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Sunday, July 5, 2020  Spokane, Washington  Est. May 19, 1883
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WSU wants to make Cal offense one-dimensional on Saturday

Davis Webb  leads a high-scoring California offense. (Jeff Chiu / Associated Press)
Davis Webb leads a high-scoring California offense. (Jeff Chiu / Associated Press)

PULLMAN – The California version of the Air Raid offense is not the same as the Washington State version, although the Cougars would like it to be.

The teams do a lot of the same stuff on offense. Fans will frequently see California run a formation with four wide receivers – two on each side of the formation –with the outside receivers practically to the sideline.

It’s what the 23rd-ranked Cougars call their “Ace” formation. It is the most common one they run, though Cal’s inside guys are often split a little wider than WSU’s. If the Cougars see it a lot, it means the defense is playing well.

That is because California also does a lot of other things. The Golden Bears will try pop passes, screens and go and handoffs.

“The thing people don’t understand about what they do down there is they run the ball really well,” WSu inside linebackers coach Ken Wilson said. “So what we’ve got to do is stop the run and get them in predictable situations, get our personnel out there that we need and make some plays on third down.”

WSU must make the Golden Bears throw it deep, because they are surprisingly bad at it. Cal only averages 6.9 yards per passing attempt, which is only better than Oregon State and Stanford among its league rivals.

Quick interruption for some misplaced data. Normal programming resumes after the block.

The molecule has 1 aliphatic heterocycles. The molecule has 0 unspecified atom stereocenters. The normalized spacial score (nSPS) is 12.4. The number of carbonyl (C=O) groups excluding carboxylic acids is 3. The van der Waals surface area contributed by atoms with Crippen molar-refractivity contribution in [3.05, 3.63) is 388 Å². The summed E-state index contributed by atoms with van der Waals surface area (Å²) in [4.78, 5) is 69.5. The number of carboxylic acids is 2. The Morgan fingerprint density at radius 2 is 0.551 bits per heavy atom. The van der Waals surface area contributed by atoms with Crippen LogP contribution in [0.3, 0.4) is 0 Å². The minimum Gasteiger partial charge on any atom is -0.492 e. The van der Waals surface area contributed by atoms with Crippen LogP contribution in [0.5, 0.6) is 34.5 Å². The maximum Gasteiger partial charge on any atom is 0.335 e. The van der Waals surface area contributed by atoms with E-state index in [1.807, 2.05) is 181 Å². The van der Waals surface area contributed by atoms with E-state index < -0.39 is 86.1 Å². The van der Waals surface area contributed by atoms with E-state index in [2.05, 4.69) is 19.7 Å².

The 11 times Cal passers have been picked off is third worst in the league, though not so bad when you account for that fact that the Golden Bears attempt more passes than all of those teams, including WSU.

If the Cougars can force Cal to be predictable and pass the ball, then WSU will be comfortable. The Cougars can make plays in the passing game – their 11 interceptions are more than all but three Pac-12 teams.

“I think (the Cougars) are playing so much better defensively and I think that’s the biggest difference,” Cal coach Sonny Dykes said during the Pac-12 coaches teleconference. “I think the big difference is just the way they’re playing defense and the confidence they’re playing with. The effort they’re playing with is pretty substantial.”

WSU’s defense is coming off its best game of the season – a 69-7 win over an Arizona team that has some pretty explosive playmakers on offense. If the Wildcats had not managed to pull out a two-play scoring drive during a brief moment of weakness for the Cougars, WSU might have had its first shutout of the season.

WSU (7-2, 6-0 Pac-12) appears to be playing with all the momentum of a team in the stretch of a conference championship hunt. The Cougars have won their last seven games, and played their most complete game of this or perhaps any season against the Wildcats.

On the flip side, Cal (4-5, 2-4) is limping to the end of a year in which it seems unlikely to make a bowl game. The Golden Bears got a raw deal, getting less than a full week to prepare for a bye-week rested USC squad. Cal was largely uncompetitive against the Trojans, and had nothing left in the tank for No. 4 Washington last week.

The Golden Bears beat the Cougars in each of the last two matchups, though that was with No. 1 NFL draft pick Jared Goff at quarterback. Current starter Davis Webb is capable, and Cal’s offense is averaging more points per game (39.7) than it did with Goff at the helm.

Either way, the Golden Bears will be recognizable to the Cougars. If they can get Cal to mirror its own offense, then WSU should have a familiar winning feeling at the end of the game.

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